The Ultimate Effect

Some critics argue that a mandatory condom-usage law would actually make performing in adult films more risky. According to industry experts, many customers, particularly those in other countries, won't watch safe-sex movies. Alexandre Padilla, a professor of economics at Metropolitan College of Denver, argues that the council's decision wouldn't end no-condom sex in movies, but would drive it underground, where it would be hidden from the oversight both of L.A. regulators and the porn industry's current self-policing system:
Movies featuring no-condom sex would not only still exist, but those actors and actresses would no longer be required to participate in the industry's HIV testing program, increasing the risk of an HIV outbreak in the industry and the population at large. One need only look at prostitution to see what happens when an industry operates underground.
If Padilla is correct, the council's decision might have several unintended -- and dire -- consequences for the city. Los Angeles is one of the more expensive locations in the country -- there are several similarly sunny, urban alternatives where the cost of living (and, not incidentally, of operating a business) is far cheaper. For an adult film industry in search of a less restrictive business environment and a more attractive cost of living, Florida, Nevada, or even Louisiana may be calling.

Bruce Watson is a senior features writer for DailyFinance. You can reach him by e-mail at bruce.watson@teamaol.com, or follow him on Twitter at @bruce1971.

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sgtdjusmc

economy killing regulations in california? say it aint so

January 23 2012 at 2:20 AM Report abuse rate up rate down Reply
savemycountry911

LOL..............Californication.

January 20 2012 at 10:15 PM Report abuse +1 rate up rate down Reply
crgjh4

Oh man...I guess that means no more facial *********

January 19 2012 at 10:51 PM Report abuse rate up rate down Reply
malcolm

louisiana?..wtf?..well maybe in new orleans but other areas of the state..forget it...it won't fly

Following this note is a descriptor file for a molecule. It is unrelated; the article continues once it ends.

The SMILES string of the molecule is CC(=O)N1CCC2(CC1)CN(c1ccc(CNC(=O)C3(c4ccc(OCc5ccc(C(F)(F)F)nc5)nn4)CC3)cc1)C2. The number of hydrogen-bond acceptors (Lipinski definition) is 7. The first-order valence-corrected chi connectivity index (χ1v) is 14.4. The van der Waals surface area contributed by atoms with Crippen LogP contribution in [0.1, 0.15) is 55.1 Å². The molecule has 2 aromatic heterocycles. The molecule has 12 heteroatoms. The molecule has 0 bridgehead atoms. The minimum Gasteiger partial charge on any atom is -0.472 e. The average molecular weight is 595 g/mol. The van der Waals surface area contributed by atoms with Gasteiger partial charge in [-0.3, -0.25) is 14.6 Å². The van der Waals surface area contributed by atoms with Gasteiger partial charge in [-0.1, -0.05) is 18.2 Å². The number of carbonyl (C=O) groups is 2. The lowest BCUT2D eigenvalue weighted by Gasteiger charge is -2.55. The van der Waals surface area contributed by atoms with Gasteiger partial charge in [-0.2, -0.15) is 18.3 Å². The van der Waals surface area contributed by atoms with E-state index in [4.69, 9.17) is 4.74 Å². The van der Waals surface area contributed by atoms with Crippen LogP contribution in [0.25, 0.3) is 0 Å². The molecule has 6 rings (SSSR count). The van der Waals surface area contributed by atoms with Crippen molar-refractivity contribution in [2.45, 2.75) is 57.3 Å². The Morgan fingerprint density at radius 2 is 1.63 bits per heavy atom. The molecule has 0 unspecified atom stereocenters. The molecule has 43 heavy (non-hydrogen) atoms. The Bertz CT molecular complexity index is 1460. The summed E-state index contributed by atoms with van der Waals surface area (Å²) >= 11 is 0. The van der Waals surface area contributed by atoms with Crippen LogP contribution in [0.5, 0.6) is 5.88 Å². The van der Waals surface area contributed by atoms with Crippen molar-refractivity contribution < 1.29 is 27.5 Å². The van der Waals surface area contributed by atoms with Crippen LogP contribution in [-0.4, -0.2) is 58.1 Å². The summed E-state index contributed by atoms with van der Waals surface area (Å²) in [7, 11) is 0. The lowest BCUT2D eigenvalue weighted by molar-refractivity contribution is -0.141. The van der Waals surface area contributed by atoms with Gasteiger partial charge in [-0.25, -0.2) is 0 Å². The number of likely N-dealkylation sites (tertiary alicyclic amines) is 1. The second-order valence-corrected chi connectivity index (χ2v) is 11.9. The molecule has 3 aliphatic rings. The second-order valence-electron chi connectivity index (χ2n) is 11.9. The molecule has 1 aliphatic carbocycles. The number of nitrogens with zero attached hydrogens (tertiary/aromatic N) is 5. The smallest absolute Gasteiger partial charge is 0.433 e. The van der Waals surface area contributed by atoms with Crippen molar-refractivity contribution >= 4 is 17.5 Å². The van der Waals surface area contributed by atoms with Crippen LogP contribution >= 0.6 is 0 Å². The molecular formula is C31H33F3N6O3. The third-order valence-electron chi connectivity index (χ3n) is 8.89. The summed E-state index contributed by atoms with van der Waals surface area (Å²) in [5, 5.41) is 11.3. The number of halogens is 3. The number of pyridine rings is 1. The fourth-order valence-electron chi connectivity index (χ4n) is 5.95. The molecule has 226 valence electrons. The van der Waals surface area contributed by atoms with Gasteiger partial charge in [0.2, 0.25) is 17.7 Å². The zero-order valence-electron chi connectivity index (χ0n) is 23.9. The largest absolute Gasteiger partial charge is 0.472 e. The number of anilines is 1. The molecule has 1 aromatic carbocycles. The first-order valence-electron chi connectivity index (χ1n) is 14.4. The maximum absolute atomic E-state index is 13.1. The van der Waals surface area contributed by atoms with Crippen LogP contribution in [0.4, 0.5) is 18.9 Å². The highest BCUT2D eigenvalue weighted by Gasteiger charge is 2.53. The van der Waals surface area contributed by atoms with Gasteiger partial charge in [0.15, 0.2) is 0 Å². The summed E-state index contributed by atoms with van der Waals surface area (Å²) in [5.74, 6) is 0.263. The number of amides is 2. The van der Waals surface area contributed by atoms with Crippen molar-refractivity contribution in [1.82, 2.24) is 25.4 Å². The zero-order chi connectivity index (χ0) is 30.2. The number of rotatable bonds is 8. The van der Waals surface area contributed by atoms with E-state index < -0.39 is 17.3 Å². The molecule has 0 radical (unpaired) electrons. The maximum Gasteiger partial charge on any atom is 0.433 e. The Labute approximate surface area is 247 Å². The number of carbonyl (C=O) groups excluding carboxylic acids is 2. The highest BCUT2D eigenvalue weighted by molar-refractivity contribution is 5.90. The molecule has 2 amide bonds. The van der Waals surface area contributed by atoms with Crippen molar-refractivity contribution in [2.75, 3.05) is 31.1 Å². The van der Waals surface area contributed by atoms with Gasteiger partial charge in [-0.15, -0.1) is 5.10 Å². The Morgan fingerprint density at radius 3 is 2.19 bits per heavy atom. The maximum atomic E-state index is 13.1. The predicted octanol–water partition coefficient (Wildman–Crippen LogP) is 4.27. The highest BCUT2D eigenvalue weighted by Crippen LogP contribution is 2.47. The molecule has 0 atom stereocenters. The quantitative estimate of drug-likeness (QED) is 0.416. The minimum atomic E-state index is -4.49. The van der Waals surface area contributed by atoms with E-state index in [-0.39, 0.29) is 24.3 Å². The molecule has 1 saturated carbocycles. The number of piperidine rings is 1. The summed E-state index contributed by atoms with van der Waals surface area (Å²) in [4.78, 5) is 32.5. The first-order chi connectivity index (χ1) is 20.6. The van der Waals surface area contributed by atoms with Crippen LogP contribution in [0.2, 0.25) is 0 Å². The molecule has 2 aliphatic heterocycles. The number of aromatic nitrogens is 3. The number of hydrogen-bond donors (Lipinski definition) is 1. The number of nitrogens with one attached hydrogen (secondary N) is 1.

January 19 2012 at 2:25 PM Report abuse rate up rate down Reply
Ted Plemon

WELL: leave them alone, how about all the Catholic hispancs here , that pop out one a year . for welfare, that is a problem

January 19 2012 at 1:55 PM Report abuse rate up rate down Reply
ilm9p

I'd certainly wrap my donkey root were I to slip it into some of those scummy tatooed broads that "work" in that racket.

January 19 2012 at 1:30 PM Report abuse +1 rate up rate down Reply
docmca

Question is how the regulation would be enforced. Now...I'm not sure but I can see some new TV show called Cops and Rubbers.

January 19 2012 at 12:57 PM Report abuse rate up rate down Reply
AL-Concetta

With crime and gang-bankers killing innocent people and babies they are worried about porn stars wareing condoms. If that don't show where the politicions brains are nothing will. Who the hell elects those clowns?

January 19 2012 at 12:57 PM Report abuse +3 rate up rate down Reply
skooli

The guys will have to blow their load into the condom and them for the face shot remove the condom and squeeze it out onto her face like a tube of tooth paste.

January 19 2012 at 12:51 PM Report abuse +2 rate up rate down Reply
Dmoongo

Just have the females wear those girl condoms, and let the males fire away.

January 19 2012 at 12:40 PM Report abuse +1 rate up rate down Reply